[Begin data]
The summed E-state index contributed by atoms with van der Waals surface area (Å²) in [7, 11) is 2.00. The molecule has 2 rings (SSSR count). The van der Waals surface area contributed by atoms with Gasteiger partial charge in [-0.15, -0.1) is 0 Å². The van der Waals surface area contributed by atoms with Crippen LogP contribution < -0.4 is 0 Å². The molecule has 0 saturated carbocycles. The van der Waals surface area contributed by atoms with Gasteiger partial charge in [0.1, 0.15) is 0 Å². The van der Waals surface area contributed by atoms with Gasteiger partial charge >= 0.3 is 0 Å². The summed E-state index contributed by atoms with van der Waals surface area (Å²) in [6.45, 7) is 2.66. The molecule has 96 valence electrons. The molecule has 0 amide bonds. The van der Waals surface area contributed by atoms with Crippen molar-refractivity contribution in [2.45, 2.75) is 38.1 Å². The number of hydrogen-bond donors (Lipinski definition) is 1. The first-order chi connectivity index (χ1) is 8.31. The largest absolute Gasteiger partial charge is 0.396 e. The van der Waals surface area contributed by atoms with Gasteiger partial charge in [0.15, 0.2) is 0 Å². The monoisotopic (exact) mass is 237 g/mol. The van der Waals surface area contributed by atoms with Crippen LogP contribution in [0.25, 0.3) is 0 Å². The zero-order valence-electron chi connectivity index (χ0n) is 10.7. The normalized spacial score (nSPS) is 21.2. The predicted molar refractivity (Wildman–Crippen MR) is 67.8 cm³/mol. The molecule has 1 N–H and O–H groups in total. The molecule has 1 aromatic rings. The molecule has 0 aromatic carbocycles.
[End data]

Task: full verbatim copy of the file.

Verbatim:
The summed E-state index contributed by atoms with van der Waals surface area (Å²) in [7, 11) is 2.00. The molecule has 2 rings (SSSR count). The van der Waals surface area contributed by atoms with Gasteiger partial charge in [-0.15, -0.1) is 0 Å². The van der Waals surface area contributed by atoms with Crippen LogP contribution < -0.4 is 0 Å². The molecule has 0 saturated carbocycles. The van der Waals surface area contributed by atoms with Gasteiger partial charge in [0.1, 0.15) is 0 Å². The van der Waals surface area contributed by atoms with Gasteiger partial charge >= 0.3 is 0 Å². The summed E-state index contributed by atoms with van der Waals surface area (Å²) in [6.45, 7) is 2.66. The molecule has 96 valence electrons. The molecule has 0 amide bonds. The van der Waals surface area contributed by atoms with Crippen molar-refractivity contribution in [2.45, 2.75) is 38.1 Å². The number of hydrogen-bond donors (Lipinski definition) is 1. The first-order chi connectivity index (χ1) is 8.31. The largest absolute Gasteiger partial charge is 0.396 e. The van der Waals surface area contributed by atoms with Gasteiger partial charge in [0.15, 0.2) is 0 Å². The monoisotopic (exact) mass is 237 g/mol. The van der Waals surface area contributed by atoms with Crippen LogP contribution in [0.25, 0.3) is 0 Å². The zero-order valence-electron chi connectivity index (χ0n) is 10.7. The normalized spacial score (nSPS) is 21.2. The predicted molar refractivity (Wildman–Crippen MR) is 67.8 cm³/mol. The molecule has 1 N–H and O–H groups in total. The molecule has 1 aromatic rings. The molecule has 0 aromatic carbocycles.